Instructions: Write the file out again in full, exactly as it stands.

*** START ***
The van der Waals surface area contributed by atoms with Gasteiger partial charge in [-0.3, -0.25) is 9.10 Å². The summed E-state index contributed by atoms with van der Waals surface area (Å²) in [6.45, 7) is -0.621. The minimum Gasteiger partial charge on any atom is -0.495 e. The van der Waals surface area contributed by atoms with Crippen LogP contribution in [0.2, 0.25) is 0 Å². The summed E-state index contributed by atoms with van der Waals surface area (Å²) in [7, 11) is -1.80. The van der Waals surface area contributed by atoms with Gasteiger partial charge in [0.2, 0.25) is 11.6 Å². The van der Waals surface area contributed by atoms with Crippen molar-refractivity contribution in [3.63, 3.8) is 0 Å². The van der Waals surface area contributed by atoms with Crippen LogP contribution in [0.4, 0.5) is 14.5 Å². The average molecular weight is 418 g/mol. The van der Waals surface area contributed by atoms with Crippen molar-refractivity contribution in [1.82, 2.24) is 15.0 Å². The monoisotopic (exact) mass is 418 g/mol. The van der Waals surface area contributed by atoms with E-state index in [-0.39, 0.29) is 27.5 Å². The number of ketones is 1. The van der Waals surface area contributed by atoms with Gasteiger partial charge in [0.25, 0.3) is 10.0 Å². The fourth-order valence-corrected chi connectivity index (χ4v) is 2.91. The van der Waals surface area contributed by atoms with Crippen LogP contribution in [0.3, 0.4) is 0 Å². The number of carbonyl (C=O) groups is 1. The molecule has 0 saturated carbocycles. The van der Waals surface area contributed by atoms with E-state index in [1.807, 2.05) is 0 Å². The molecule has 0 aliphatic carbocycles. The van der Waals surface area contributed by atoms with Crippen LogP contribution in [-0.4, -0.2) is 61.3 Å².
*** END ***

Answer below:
The van der Waals surface area contributed by atoms with Gasteiger partial charge in [-0.3, -0.25) is 9.10 Å². The summed E-state index contributed by atoms with van der Waals surface area (Å²) in [6.45, 7) is -0.621. The minimum Gasteiger partial charge on any atom is -0.495 e. The van der Waals surface area contributed by atoms with Crippen LogP contribution in [0.2, 0.25) is 0 Å². The summed E-state index contributed by atoms with van der Waals surface area (Å²) in [7, 11) is -1.80. The van der Waals surface area contributed by atoms with Gasteiger partial charge in [0.2, 0.25) is 11.6 Å². The van der Waals surface area contributed by atoms with Crippen molar-refractivity contribution in [3.63, 3.8) is 0 Å². The van der Waals surface area contributed by atoms with Crippen LogP contribution in [0.4, 0.5) is 14.5 Å². The average molecular weight is 418 g/mol. The van der Waals surface area contributed by atoms with Crippen molar-refractivity contribution in [1.82, 2.24) is 15.0 Å². The monoisotopic (exact) mass is 418 g/mol. The van der Waals surface area contributed by atoms with E-state index in [-0.39, 0.29) is 27.5 Å². The number of ketones is 1. The van der Waals surface area contributed by atoms with Gasteiger partial charge in [0.25, 0.3) is 10.0 Å². The fourth-order valence-corrected chi connectivity index (χ4v) is 2.91. The van der Waals surface area contributed by atoms with Crippen LogP contribution in [0.3, 0.4) is 0 Å². The number of carbonyl (C=O) groups is 1. The molecule has 0 saturated carbocycles. The van der Waals surface area contributed by atoms with E-state index in [1.807, 2.05) is 0 Å². The molecule has 0 aliphatic carbocycles. The van der Waals surface area contributed by atoms with Crippen LogP contribution in [-0.4, -0.2) is 61.3 Å².